How high are taxes?

Bruce Bartlett is a national treasure. A week ago, he posted on tax levels in the US and various other countries, that showed our tax burden was relatively low. Evidently, some readers complained that he did not include state and local taxes in the calculations. Did he ignore their calls? No, he redid the calculations, this time including state and local taxes as well:

The table below shows total taxes, including state and local government taxes, as a share of G.D.P. in 2008, the latest year for which there is complete data. The table makes clear that the United States has very low taxes by international standards.

When Americans see these data they are usually incredulous that Europeans submit to such seemingly oppressive tax levels. Conservatives, in particular, tend to view freedom as a fixed sum: the bigger government is as a share of G.D.P., the less freedom there is for the people (if government consumes, say, 40 percent of G.D.P., then people are only 60 percent free).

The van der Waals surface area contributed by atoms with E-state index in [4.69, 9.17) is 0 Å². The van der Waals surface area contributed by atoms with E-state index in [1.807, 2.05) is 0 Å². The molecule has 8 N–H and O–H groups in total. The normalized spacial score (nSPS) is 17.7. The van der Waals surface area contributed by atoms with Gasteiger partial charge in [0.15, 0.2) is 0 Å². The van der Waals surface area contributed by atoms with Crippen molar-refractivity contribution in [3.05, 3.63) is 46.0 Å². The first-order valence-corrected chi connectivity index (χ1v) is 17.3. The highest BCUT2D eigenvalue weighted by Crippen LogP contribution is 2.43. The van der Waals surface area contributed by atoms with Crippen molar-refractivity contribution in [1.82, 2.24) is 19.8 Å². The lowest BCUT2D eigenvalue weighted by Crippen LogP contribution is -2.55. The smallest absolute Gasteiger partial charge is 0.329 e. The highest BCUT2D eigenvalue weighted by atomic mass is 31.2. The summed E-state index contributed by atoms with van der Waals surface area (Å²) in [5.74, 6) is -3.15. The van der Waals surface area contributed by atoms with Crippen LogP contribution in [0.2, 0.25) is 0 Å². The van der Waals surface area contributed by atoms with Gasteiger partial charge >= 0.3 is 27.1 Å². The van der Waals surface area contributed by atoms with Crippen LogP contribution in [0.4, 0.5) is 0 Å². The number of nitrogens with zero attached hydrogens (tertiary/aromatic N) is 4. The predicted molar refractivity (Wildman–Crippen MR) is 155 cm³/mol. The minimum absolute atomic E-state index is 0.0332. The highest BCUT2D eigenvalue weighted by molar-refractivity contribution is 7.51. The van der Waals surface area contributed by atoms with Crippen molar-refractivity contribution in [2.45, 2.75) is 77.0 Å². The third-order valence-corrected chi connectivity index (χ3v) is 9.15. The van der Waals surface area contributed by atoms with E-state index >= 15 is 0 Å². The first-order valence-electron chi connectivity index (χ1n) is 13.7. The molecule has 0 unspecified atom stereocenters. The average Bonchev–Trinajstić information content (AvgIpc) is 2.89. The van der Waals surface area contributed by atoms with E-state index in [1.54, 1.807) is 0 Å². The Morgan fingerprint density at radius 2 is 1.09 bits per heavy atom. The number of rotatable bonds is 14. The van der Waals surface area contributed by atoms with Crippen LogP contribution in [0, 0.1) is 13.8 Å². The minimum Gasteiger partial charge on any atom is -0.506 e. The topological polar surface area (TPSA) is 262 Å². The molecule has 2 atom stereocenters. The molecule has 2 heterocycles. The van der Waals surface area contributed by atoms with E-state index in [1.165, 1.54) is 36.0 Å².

The late Milton Friedman popularized this idea, but even he thought that freedom would not be seriously threatened in Western democracies until government spending reached 60 percent of G.D.P. We are far away from that “tipping point,” as he called it; in 2010, total federal, state and local government spending amounted to 36 percent of G.D.P.

Readers of this blog know that, for us, there’s no better answer than data. It’s hard to argue with these.

Update: Center for Budget and Policy Priorities graphed these numbers.

*For the record, Turkey, Chile, and Mexico are the three OECD countries that have more uninsurance than we do. Interesting.

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